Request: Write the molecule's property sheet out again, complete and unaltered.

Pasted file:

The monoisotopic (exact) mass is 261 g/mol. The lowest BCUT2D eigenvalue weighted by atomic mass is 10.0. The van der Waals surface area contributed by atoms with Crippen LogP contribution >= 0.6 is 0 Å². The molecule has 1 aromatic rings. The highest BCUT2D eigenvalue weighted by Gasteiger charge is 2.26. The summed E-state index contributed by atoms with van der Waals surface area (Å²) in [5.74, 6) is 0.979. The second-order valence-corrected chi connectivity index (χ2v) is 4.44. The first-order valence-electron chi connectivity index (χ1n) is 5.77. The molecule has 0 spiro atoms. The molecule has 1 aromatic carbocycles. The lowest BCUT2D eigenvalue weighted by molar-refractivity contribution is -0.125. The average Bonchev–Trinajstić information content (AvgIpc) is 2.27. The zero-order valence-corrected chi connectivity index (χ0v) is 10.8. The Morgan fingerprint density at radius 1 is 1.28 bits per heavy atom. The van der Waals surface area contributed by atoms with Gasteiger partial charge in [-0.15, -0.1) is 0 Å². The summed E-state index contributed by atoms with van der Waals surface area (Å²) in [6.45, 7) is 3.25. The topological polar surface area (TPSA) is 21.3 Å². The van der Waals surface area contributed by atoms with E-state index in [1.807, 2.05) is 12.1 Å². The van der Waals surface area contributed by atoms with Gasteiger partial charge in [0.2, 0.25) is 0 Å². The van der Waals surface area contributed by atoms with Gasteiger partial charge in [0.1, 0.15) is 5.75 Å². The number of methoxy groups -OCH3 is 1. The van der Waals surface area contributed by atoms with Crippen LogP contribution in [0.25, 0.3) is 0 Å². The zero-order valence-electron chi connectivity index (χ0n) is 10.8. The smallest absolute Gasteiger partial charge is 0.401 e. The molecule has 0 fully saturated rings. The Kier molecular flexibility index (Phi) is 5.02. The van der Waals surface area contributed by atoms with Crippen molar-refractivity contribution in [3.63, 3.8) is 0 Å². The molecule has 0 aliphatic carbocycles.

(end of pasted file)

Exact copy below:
The monoisotopic (exact) mass is 261 g/mol. The lowest BCUT2D eigenvalue weighted by atomic mass is 10.0. The van der Waals surface area contributed by atoms with Crippen LogP contribution >= 0.6 is 0 Å². The molecule has 1 aromatic rings. The highest BCUT2D eigenvalue weighted by Gasteiger charge is 2.26. The summed E-state index contributed by atoms with van der Waals surface area (Å²) in [5.74, 6) is 0.979. The second-order valence-corrected chi connectivity index (χ2v) is 4.44. The first-order valence-electron chi connectivity index (χ1n) is 5.77. The molecule has 0 spiro atoms. The molecule has 1 aromatic carbocycles. The lowest BCUT2D eigenvalue weighted by molar-refractivity contribution is -0.125. The average Bonchev–Trinajstić information content (AvgIpc) is 2.27. The zero-order valence-corrected chi connectivity index (χ0v) is 10.8. The Morgan fingerprint density at radius 1 is 1.28 bits per heavy atom. The van der Waals surface area contributed by atoms with Gasteiger partial charge in [-0.15, -0.1) is 0 Å². The summed E-state index contributed by atoms with van der Waals surface area (Å²) in [6.45, 7) is 3.25. The topological polar surface area (TPSA) is 21.3 Å². The van der Waals surface area contributed by atoms with E-state index in [1.807, 2.05) is 12.1 Å². The van der Waals surface area contributed by atoms with Gasteiger partial charge in [0.2, 0.25) is 0 Å². The van der Waals surface area contributed by atoms with Gasteiger partial charge in [0.1, 0.15) is 5.75 Å². The number of methoxy groups -OCH3 is 1. The van der Waals surface area contributed by atoms with Crippen LogP contribution in [0.25, 0.3) is 0 Å². The zero-order valence-electron chi connectivity index (χ0n) is 10.8. The smallest absolute Gasteiger partial charge is 0.401 e. The molecule has 0 fully saturated rings. The Kier molecular flexibility index (Phi) is 5.02. The van der Waals surface area contributed by atoms with Crippen molar-refractivity contribution in [3.63, 3.8) is 0 Å². The molecule has 0 aliphatic carbocycles.